#accessibility = strong communities

I had a total hip replacement (THR) 6 weeks ago (in fact this is my second operation on the same side). Yes, I am 20 or so years younger than the typical THR patient, and no, I didn’t hurt myself. I kinda wish I did, then I’d have a cool story to go with my new hip.

Me @ 2 weeks post op!

I was born with congenital hip dysplasia. Essentially a structural issue where my pelvis doesn’t connect properly with the top of my femur. This means the top of my leg bone can pop out of the joint causing pressure on the nerves and, eventually, osteoarthritis–all of which means even walking is hard and often unstable.

My first surgery was a reconstruction of my pelvis. The surgeon cut the bone and reshaped it to create a proper hip socket, using multiple screws to guide the regrowth of the bone. The recovery from this (over the winter) was long and arduous.

I was so excited when the sidewalks cleared downtown…all I wanted to do was go for a walk, maybe grab a coffee, most of all feel normal.

I chose the sidewalk along Victoria St as some of my favourite places to frequent are along that strip. It was a complete nightmare. The drain in the centre of the sidewalk creates a slope on both sides, creating an uneven surface across the whole sidewalk. I got about 20 feet before I was in agony and tears.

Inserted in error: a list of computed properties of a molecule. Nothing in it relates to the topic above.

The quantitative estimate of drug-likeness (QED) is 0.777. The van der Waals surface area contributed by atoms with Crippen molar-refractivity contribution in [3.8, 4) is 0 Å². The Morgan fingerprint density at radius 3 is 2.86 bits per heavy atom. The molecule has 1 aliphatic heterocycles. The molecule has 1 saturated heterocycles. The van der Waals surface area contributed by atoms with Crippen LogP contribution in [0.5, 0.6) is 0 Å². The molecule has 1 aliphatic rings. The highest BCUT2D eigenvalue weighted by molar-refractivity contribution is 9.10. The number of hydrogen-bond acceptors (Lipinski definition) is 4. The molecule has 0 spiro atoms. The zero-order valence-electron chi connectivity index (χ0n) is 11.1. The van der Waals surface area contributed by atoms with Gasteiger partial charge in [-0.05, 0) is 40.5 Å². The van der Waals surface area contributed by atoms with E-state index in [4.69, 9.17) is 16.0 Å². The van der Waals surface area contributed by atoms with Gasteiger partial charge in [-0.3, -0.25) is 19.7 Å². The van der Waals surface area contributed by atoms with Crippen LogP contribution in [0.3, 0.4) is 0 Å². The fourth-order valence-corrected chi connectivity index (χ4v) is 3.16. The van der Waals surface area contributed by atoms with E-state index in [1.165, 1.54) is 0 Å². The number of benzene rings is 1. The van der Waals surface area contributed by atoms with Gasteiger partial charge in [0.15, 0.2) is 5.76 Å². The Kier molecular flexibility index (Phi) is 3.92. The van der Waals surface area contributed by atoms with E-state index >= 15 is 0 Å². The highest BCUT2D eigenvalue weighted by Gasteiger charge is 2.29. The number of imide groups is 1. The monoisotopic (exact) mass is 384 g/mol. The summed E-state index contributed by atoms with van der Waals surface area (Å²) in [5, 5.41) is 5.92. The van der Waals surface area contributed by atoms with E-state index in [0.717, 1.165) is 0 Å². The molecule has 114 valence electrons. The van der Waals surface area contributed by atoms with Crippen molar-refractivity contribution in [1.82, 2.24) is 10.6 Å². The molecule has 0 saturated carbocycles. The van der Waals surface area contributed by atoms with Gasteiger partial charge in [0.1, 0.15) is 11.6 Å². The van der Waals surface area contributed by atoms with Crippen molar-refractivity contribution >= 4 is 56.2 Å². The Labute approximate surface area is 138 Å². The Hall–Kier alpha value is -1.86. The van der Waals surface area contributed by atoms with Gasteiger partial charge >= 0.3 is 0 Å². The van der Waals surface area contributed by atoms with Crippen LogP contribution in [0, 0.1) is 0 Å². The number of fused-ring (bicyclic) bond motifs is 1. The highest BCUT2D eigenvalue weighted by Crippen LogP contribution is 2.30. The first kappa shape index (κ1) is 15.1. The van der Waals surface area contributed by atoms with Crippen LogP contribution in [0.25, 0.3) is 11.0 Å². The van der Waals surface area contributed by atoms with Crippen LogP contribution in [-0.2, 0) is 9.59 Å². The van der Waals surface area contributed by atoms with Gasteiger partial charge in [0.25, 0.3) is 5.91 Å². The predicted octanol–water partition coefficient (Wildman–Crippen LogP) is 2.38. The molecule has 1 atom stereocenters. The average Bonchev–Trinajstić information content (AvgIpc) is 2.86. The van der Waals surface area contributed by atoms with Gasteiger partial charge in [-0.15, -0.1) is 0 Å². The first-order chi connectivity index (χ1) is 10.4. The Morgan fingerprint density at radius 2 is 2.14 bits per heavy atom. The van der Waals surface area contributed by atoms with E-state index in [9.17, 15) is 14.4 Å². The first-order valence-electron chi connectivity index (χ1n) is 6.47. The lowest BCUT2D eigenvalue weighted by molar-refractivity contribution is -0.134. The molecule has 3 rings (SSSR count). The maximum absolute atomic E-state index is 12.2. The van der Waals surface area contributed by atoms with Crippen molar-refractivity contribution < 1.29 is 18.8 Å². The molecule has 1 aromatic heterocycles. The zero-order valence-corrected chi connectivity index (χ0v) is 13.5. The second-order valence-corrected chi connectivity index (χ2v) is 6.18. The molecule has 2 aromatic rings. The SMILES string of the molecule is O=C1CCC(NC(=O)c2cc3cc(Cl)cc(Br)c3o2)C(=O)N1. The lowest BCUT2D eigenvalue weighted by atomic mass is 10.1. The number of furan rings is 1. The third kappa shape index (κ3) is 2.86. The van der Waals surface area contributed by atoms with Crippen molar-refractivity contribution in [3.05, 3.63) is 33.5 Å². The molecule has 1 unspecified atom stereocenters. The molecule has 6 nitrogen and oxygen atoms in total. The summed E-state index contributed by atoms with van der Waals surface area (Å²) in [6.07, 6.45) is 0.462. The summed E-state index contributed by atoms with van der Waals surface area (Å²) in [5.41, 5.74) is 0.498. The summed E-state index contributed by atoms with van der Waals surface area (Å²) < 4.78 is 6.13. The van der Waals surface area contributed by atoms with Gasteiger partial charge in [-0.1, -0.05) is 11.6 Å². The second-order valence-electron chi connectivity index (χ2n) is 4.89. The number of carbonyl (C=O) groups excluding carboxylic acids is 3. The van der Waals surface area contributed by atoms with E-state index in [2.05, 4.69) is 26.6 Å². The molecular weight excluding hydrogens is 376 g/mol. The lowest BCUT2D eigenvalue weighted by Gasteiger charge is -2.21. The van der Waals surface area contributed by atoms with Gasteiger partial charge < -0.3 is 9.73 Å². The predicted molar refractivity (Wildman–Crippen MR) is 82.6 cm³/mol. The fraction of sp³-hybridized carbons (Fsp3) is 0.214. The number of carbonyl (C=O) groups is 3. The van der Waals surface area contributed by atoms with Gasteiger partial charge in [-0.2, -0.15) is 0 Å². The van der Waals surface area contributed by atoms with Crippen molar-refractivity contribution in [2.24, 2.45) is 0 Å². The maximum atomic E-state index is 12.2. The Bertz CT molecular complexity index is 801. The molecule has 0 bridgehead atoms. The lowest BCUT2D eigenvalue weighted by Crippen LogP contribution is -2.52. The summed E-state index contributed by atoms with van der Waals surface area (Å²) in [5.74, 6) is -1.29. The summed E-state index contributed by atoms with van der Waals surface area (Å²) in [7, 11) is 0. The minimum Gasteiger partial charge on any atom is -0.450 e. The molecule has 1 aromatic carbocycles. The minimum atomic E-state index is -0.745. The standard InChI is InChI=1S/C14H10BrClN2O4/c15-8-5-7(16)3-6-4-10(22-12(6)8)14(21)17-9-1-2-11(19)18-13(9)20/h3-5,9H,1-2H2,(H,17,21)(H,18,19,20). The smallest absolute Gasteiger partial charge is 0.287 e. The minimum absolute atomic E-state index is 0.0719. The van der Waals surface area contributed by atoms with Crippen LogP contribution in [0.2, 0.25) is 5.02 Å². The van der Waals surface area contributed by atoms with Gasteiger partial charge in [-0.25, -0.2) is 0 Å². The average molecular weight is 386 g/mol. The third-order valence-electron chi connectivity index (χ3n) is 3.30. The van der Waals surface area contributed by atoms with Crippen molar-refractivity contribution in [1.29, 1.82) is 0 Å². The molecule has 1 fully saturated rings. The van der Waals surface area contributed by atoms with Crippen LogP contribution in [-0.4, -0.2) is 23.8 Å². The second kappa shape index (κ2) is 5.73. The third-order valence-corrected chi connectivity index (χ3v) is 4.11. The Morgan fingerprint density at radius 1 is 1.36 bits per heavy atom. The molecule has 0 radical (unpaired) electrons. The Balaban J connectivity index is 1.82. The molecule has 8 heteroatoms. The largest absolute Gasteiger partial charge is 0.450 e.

This experience may sound familiar to anyone with mobility challenges who has tried to walk downtown. Aside from the sidewalk itself, many of the doors to businesses remain closed unless a friendly stranger opens it for you. When you’re unstable and walking with a cane/crutches/a walker or even in a wheelchair, trying to fling open a door so you can dart in before it closes is risky. If the door smacks you before you get in (or out) you can fall over or cause additional injury.

There have been some improvements to walkability and accessibility around Kamloops over the last 15 years, but we can do better. Much better.

Retrofitting the doors of older buildings with access buttons so doors open automatically admittedly bears a small cost. What I don’t understand is why the doors to businesses located in some of the newest developments in town don’t have them. Even some of the newest city structures and accessible bathrooms don’t have them. This small little button might not seem like a big deal, but when it comes to being independent, self sufficient and safe, it makes the difference between a door being open and closed–literally and figuratively.

Kneeling transit buses on more routes (and more of these buses), curb ramps, sidewalks and entry points all facilitate accessibility. Being able to travel from Point A to Point B with relative ease removes barriers to employment, health care and recreation. Imagine being reliant on transit but are only able to take a certain bus, and that bus only runs on specific routes at certain times…you’d be hard-pressed to find and keep employment.

An accessible city is inclusive where doors open for everyone. Let’s talk about how we can work together to be friendly strangers to others, helping them open doors to independence and opportunity.

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